“Zhamanak” says the arrest of presidential candidate Vartan Sedrakian could lead the main opposition hopeful, Raffi Hovannisian, to accuse the Armenian authorities of trying to deflect public attention from his post-election protests. The paper believes that the arrest itself cannot remain in the public spotlight for long but it should be followed by other “interesting developments” on the political arena because “it would be naïve to think that Vartan Sedrakian was behind the attempt on the life of Paruyr Hayrikian.”
“Chorrord Inknishkhanutyun” has no doubts that Armenia’s Constitutional Court will reject Hovannisian’s appeal against the official results of the February 18 presidential election. The paper expects that after the court ruling the Armenian authorities will stop sanctioning rallies held by Hovannisian. “In that case, any rally will be declared illegal and the police will simply disperse it,” it says. “Just because the [opposition] demonstrators are peaceful and nice does not mean that the police will renounce violence.”
Hovannes Igitian, a prominent opposition politician affiliated with Levon Ter-Petrosian’s Armenian National Congress (HAK), tells “Hraparak” that Hovannisian’s campaign of protests will not die down. Igitian sees “widespread resentment” in the country. “One thing is clear to the people: they can’t live like this anymore because we are headed to destruction,” he says. “That discontent is not spread by Raffi. It comes from the bottom. Raffi Hovannisian is simply saying what the people say: we need a new life.” Igitian also disagrees with those who think that Hovannisian lacks a plan of concrete actions. Fighting against the government is not just about rallying people in the street, he says.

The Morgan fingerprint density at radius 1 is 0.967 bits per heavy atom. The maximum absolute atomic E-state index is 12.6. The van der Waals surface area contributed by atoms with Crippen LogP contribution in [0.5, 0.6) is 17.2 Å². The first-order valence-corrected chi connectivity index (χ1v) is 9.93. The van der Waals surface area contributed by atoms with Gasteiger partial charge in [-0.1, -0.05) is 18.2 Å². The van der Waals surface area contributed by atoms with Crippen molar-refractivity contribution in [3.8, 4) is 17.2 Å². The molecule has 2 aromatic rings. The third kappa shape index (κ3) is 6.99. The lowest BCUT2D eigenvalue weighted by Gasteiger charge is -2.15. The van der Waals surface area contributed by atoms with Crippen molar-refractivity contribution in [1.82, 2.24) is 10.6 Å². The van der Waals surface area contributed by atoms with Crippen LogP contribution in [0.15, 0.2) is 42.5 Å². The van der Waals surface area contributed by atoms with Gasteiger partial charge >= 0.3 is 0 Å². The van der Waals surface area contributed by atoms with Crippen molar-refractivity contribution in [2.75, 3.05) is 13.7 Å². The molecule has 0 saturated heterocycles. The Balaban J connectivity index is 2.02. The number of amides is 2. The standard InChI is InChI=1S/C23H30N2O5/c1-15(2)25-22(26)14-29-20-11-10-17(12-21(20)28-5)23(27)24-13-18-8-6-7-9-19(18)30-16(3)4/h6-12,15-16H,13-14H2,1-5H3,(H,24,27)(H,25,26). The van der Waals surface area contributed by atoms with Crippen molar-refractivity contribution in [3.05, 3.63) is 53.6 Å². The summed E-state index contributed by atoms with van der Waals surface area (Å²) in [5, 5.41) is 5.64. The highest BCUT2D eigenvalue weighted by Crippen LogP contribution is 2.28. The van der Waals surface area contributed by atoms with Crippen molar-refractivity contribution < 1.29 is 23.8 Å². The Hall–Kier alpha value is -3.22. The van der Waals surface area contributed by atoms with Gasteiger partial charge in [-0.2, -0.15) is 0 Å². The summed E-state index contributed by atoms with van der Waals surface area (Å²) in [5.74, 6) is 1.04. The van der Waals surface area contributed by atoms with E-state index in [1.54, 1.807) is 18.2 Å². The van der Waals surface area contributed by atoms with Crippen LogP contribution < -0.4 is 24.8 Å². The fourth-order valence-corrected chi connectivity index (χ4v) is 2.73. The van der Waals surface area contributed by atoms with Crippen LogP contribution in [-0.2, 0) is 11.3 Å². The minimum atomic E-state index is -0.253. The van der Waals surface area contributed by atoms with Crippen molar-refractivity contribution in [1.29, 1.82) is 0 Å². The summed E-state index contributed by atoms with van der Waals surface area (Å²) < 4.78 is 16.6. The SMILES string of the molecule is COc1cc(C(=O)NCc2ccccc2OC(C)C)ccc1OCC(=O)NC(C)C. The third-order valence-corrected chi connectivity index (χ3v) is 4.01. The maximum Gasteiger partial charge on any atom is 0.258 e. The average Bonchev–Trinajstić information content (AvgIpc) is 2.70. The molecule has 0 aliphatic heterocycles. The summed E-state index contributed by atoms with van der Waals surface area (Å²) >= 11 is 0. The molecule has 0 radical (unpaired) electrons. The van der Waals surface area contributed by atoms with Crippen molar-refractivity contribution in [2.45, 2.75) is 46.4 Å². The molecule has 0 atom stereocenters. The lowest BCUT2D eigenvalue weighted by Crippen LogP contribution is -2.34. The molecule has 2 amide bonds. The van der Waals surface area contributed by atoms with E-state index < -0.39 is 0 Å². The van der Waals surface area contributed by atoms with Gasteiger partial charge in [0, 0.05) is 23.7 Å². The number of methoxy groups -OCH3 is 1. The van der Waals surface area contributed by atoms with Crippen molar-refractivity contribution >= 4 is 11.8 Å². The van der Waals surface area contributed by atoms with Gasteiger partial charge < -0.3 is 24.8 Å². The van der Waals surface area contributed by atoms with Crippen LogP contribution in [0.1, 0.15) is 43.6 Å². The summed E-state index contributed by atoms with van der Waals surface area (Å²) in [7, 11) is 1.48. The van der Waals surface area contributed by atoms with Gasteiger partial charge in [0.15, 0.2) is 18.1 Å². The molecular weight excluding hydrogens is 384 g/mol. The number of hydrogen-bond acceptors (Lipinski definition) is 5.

“Hayots Ashkhar” says that Hovannisian is “intensively” looking for allies. “Without much success so far,” writes the paper, adding that Hovannisian is now trying to win time with actions such as the appeal to the Constitutional Court.